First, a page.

NYC DOT looks to build one of the largest EV charging networks in the US


The New York City Department of Transportation (NYC DOT) recently shared extensive plans to support the influx of EVs in the area by deploying four DC fast chargers as part of its city-operated fast-charging network. With nearly 50,000 chargers planned by 2030 as part of an ambitious plan, NYC’s government looks to build one of the largest municipal charging networks in the country.

NYC is a town that needs no introduction. With the largest population in the US, New York City’s 8.5 million residents are switching to electric vehicles quickly — those who actually drive, at least.

To support this shift toward zero-emission transportation, the NYC DOT and the New York Power Authority (NYPA) have shared ambitious plans to support EV drivers with charging solutions throughout the city.

The municipal organizations took a step this past June when they unveiled a curbside Level 2 charging pilot project in the city.

Following a recent announcement from the NYPA, the group’s efforts alongside charging network EVconnect look to expand DC fast charging options for EV drivers in NYC.

NYC EV charging
Source: “Electric Vehicle Registration Map,” New York State Energy Research and Development Authority: 2021

NYC looks to become largest municipal EV charging network

In a recent release from the NYPA alongside the NYC DOT and EVconnect, the group has successfully installed four of 28 planned DC fast charging plugs within city-owned municipal garages. The initial goal for this city-owned and operated charging network is 80 plugs by 2025.

This initial rollout of DC fast chargers exists as part of a much larger and holistic EV charging strategy for NYC, also recently shared. The ambitious program is outlined in Electrifying New York: An Electric Vehicle Vision Plan for New York City.

The recently shared plan outlines ambitious, city-wide climate goals for the next decade, citing that NYC will need 400,000 drivers to switch to EVs by 2030 and will work to provide the charging infrastructure to support them.

The plan also shares strategies to leverage government resources to garner private investment, with an end game of implementing 40,000 public Level 2 chargers and 6,000 DC fast chargers throughout NYC by 2030. The program consists of eight initiatives:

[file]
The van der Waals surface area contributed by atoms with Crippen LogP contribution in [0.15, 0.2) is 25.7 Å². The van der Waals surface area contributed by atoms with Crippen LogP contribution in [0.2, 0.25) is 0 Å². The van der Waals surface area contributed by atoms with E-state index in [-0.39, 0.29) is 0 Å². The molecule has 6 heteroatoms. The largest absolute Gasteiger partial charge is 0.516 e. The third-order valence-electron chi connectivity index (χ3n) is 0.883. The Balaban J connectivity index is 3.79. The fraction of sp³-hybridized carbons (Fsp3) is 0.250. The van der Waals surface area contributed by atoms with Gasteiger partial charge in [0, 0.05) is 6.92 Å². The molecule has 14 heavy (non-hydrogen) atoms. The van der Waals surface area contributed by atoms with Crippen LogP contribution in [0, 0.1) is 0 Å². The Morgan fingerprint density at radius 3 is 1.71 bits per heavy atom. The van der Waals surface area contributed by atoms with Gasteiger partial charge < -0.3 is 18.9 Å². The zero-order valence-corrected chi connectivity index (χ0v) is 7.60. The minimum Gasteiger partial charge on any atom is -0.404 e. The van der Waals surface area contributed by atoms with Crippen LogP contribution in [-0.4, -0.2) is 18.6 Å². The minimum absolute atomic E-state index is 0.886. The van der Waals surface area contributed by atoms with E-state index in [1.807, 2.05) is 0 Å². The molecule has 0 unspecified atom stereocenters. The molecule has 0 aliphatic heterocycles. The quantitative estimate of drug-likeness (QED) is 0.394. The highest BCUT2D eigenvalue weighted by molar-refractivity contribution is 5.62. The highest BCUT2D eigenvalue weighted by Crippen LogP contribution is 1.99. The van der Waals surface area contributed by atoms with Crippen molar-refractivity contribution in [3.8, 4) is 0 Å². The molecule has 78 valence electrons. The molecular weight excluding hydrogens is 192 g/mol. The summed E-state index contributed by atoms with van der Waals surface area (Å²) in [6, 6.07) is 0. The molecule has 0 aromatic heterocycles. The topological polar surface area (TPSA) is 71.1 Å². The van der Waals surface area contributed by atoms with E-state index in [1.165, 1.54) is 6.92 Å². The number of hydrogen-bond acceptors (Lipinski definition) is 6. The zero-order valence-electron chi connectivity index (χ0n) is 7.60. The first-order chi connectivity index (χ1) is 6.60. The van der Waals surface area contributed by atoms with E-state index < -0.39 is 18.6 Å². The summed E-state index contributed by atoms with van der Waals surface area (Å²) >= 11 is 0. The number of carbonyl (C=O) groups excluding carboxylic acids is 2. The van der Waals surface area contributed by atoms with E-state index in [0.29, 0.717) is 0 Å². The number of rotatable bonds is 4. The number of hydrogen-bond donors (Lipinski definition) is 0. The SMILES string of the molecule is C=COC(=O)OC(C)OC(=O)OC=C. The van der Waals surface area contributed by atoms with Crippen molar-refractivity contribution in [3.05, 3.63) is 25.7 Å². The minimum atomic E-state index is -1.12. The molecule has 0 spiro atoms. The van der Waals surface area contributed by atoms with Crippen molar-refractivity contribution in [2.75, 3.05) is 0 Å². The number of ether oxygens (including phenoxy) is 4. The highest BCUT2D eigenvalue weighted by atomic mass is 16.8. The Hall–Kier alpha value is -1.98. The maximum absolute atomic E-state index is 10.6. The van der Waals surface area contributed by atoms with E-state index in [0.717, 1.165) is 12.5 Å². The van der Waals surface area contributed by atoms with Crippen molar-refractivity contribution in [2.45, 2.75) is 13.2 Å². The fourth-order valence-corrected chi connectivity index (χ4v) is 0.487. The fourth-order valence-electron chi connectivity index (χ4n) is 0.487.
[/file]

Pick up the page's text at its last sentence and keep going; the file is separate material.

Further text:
• Grow the city-operated fast charging network to over 80 plugs by 2025.
  • Equip 20% of all spaces in municipal public parking lots and garages with level 2 chargers by 2025, increasing to 40% by 2030.
  • NYC DOT will install a network of 1,000 curbside charge points across the five boroughs by 2025, increasing to 10,000 by 2030.
  • Develop a plan for a Level 2 and Level 1 user-supplied cord charging system that integrates with existing street infrastructure.
  • Advocate for funding and supportive policies from the federal government.
  • Work with utilities and regulators to make it easier and cheaper to install EV chargers.
  • Engage with EV stakeholders to better understand evolving EV market, technology, and charging needs through an industry day.
  • Increase public awareness of EVs and charging opportunities through the PlugNYC marketing program.

The release states that there are 117 fast chargers across the city as of this summer. With four more in place in municipal garages today (3×50 kW, 1×150 kW) and dozens more on the way, NYC still has a long way to go to reach nearly 50,000 EV chargers by 2030.

Still, local government remains optimistic. Ben Furnas, Director of the NYC Mayor’s Office of Climate and Sustainability, spoke:

It’s time to end the age of the internal combustion engine. Climate action means investing in pedestrian-friendly streets, interconnected protected bike lanes, reliable transit, and electrifying the vehicles on our roads. The Electrifying New York plan, including its ambitious vision for a new network of public EV chargers, will play a key role in reducing climate-changing greenhouse gases, lowering the risk of respiratory illnesses, reducing noise, and ending our reliance on fossil fuels. Thank you to the NYC Department of Transportation for their leadership and collaboration on this critical step.

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